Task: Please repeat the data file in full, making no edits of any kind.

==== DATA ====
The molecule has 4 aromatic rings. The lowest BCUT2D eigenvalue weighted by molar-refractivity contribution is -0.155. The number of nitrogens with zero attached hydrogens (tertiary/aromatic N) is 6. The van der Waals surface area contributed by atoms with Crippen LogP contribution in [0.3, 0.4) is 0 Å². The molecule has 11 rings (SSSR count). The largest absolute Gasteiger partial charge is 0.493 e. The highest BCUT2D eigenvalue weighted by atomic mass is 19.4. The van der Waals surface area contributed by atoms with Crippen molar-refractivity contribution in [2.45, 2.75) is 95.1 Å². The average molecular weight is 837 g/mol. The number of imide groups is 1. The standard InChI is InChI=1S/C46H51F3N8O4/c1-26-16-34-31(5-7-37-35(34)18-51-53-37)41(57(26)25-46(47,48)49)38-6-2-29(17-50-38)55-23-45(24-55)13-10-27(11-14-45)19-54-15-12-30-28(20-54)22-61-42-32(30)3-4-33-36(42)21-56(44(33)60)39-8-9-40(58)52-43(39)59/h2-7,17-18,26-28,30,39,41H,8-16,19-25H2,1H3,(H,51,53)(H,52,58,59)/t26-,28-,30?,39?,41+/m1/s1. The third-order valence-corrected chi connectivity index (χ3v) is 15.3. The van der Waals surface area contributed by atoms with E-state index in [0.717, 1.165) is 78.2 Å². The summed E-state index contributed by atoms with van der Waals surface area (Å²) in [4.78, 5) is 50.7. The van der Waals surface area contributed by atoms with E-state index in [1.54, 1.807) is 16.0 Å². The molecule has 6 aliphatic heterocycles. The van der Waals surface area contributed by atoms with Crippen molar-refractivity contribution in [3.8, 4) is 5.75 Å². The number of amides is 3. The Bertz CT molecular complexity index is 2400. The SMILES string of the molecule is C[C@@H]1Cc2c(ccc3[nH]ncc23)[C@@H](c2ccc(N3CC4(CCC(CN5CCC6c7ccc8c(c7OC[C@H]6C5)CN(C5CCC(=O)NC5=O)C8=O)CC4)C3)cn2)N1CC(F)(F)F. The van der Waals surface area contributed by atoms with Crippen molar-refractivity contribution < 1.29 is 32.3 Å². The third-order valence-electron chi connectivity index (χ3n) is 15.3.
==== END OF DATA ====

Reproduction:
The molecule has 4 aromatic rings. The lowest BCUT2D eigenvalue weighted by molar-refractivity contribution is -0.155. The number of nitrogens with zero attached hydrogens (tertiary/aromatic N) is 6. The van der Waals surface area contributed by atoms with Crippen LogP contribution in [0.3, 0.4) is 0 Å². The molecule has 11 rings (SSSR count). The largest absolute Gasteiger partial charge is 0.493 e. The highest BCUT2D eigenvalue weighted by atomic mass is 19.4. The van der Waals surface area contributed by atoms with Crippen molar-refractivity contribution in [2.45, 2.75) is 95.1 Å². The average molecular weight is 837 g/mol. The number of imide groups is 1. The standard InChI is InChI=1S/C46H51F3N8O4/c1-26-16-34-31(5-7-37-35(34)18-51-53-37)41(57(26)25-46(47,48)49)38-6-2-29(17-50-38)55-23-45(24-55)13-10-27(11-14-45)19-54-15-12-30-28(20-54)22-61-42-32(30)3-4-33-36(42)21-56(44(33)60)39-8-9-40(58)52-43(39)59/h2-7,17-18,26-28,30,39,41H,8-16,19-25H2,1H3,(H,51,53)(H,52,58,59)/t26-,28-,30?,39?,41+/m1/s1. The third-order valence-corrected chi connectivity index (χ3v) is 15.3. The van der Waals surface area contributed by atoms with E-state index in [0.717, 1.165) is 78.2 Å². The summed E-state index contributed by atoms with van der Waals surface area (Å²) in [4.78, 5) is 50.7. The van der Waals surface area contributed by atoms with E-state index in [1.54, 1.807) is 16.0 Å². The molecule has 6 aliphatic heterocycles. The van der Waals surface area contributed by atoms with Crippen molar-refractivity contribution in [3.8, 4) is 5.75 Å². The number of amides is 3. The Bertz CT molecular complexity index is 2400. The SMILES string of the molecule is C[C@@H]1Cc2c(ccc3[nH]ncc23)[C@@H](c2ccc(N3CC4(CCC(CN5CCC6c7ccc8c(c7OC[C@H]6C5)CN(C5CCC(=O)NC5=O)C8=O)CC4)C3)cn2)N1CC(F)(F)F. The van der Waals surface area contributed by atoms with Crippen molar-refractivity contribution < 1.29 is 32.3 Å². The third-order valence-electron chi connectivity index (χ3n) is 15.3.